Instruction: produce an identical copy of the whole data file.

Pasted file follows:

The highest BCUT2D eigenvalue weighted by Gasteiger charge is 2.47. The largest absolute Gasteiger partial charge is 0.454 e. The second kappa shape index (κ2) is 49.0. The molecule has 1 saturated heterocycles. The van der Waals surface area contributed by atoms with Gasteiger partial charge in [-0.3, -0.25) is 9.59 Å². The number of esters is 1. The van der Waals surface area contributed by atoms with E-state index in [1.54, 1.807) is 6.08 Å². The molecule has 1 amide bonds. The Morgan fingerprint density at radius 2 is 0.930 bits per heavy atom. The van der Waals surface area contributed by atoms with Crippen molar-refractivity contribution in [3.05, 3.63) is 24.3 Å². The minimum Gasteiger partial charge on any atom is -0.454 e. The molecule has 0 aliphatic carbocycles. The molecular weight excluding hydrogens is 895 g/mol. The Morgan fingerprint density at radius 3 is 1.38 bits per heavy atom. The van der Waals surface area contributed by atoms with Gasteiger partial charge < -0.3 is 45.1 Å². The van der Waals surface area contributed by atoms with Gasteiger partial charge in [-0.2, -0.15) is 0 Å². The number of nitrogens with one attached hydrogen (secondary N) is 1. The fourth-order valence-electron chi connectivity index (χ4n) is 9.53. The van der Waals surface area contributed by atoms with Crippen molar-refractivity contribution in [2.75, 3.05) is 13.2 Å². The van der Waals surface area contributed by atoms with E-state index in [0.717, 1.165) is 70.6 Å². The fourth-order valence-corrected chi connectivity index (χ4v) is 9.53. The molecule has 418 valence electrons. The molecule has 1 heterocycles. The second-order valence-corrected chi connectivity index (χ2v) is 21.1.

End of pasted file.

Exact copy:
The highest BCUT2D eigenvalue weighted by Gasteiger charge is 2.47. The largest absolute Gasteiger partial charge is 0.454 e. The second kappa shape index (κ2) is 49.0. The molecule has 1 saturated heterocycles. The van der Waals surface area contributed by atoms with Gasteiger partial charge in [-0.3, -0.25) is 9.59 Å². The number of esters is 1. The van der Waals surface area contributed by atoms with E-state index in [1.54, 1.807) is 6.08 Å². The molecule has 1 amide bonds. The Morgan fingerprint density at radius 2 is 0.930 bits per heavy atom. The van der Waals surface area contributed by atoms with Crippen molar-refractivity contribution in [3.05, 3.63) is 24.3 Å². The minimum Gasteiger partial charge on any atom is -0.454 e. The molecule has 0 aliphatic carbocycles. The molecular weight excluding hydrogens is 895 g/mol. The Morgan fingerprint density at radius 3 is 1.38 bits per heavy atom. The van der Waals surface area contributed by atoms with Gasteiger partial charge < -0.3 is 45.1 Å². The van der Waals surface area contributed by atoms with Gasteiger partial charge in [-0.2, -0.15) is 0 Å². The number of nitrogens with one attached hydrogen (secondary N) is 1. The fourth-order valence-electron chi connectivity index (χ4n) is 9.53. The van der Waals surface area contributed by atoms with Crippen molar-refractivity contribution in [2.75, 3.05) is 13.2 Å². The van der Waals surface area contributed by atoms with E-state index in [0.717, 1.165) is 70.6 Å². The fourth-order valence-corrected chi connectivity index (χ4v) is 9.53. The molecule has 418 valence electrons. The molecule has 1 heterocycles. The second-order valence-corrected chi connectivity index (χ2v) is 21.1.